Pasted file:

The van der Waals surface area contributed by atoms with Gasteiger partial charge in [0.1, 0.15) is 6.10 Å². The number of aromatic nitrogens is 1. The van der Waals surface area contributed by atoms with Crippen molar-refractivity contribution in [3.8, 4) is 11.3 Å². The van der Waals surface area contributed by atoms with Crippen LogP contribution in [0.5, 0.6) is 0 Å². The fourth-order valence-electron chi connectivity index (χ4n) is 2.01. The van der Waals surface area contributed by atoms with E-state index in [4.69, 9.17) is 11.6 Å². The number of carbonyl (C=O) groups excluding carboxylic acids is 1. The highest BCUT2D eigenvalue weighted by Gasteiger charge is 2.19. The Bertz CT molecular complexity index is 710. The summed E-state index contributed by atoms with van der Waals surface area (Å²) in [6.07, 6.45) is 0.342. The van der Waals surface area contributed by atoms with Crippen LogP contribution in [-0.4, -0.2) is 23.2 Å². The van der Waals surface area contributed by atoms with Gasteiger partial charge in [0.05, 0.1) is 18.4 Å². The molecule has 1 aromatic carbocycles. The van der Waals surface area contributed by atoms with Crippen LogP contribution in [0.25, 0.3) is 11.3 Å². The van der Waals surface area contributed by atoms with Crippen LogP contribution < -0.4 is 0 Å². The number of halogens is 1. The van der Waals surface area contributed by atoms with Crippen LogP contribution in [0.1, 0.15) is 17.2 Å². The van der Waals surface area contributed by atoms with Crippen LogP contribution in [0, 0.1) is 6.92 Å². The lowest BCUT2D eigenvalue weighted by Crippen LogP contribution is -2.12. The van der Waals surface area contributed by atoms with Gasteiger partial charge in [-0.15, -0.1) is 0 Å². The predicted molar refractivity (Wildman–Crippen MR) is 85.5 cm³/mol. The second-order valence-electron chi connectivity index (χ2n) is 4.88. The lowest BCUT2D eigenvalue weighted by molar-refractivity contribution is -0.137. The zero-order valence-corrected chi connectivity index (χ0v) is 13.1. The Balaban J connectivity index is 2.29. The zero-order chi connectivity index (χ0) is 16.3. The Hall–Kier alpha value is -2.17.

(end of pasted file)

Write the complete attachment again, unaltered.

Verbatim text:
The van der Waals surface area contributed by atoms with Gasteiger partial charge in [0.1, 0.15) is 6.10 Å². The number of aromatic nitrogens is 1. The van der Waals surface area contributed by atoms with Crippen molar-refractivity contribution in [3.8, 4) is 11.3 Å². The van der Waals surface area contributed by atoms with Crippen LogP contribution in [0.5, 0.6) is 0 Å². The fourth-order valence-electron chi connectivity index (χ4n) is 2.01. The van der Waals surface area contributed by atoms with E-state index in [4.69, 9.17) is 11.6 Å². The number of carbonyl (C=O) groups excluding carboxylic acids is 1. The highest BCUT2D eigenvalue weighted by Gasteiger charge is 2.19. The Bertz CT molecular complexity index is 710. The summed E-state index contributed by atoms with van der Waals surface area (Å²) in [6.07, 6.45) is 0.342. The van der Waals surface area contributed by atoms with Crippen LogP contribution in [-0.4, -0.2) is 23.2 Å². The van der Waals surface area contributed by atoms with Gasteiger partial charge in [0.05, 0.1) is 18.4 Å². The molecule has 1 aromatic carbocycles. The van der Waals surface area contributed by atoms with Crippen LogP contribution in [0.25, 0.3) is 11.3 Å². The van der Waals surface area contributed by atoms with Crippen LogP contribution < -0.4 is 0 Å². The number of halogens is 1. The van der Waals surface area contributed by atoms with Crippen LogP contribution in [0.1, 0.15) is 17.2 Å². The van der Waals surface area contributed by atoms with Crippen LogP contribution in [0, 0.1) is 6.92 Å². The lowest BCUT2D eigenvalue weighted by Crippen LogP contribution is -2.12. The van der Waals surface area contributed by atoms with Gasteiger partial charge in [-0.15, -0.1) is 0 Å². The predicted molar refractivity (Wildman–Crippen MR) is 85.5 cm³/mol. The second-order valence-electron chi connectivity index (χ2n) is 4.88. The lowest BCUT2D eigenvalue weighted by molar-refractivity contribution is -0.137. The zero-order valence-corrected chi connectivity index (χ0v) is 13.1. The Balaban J connectivity index is 2.29. The zero-order chi connectivity index (χ0) is 16.3. The Hall–Kier alpha value is -2.17.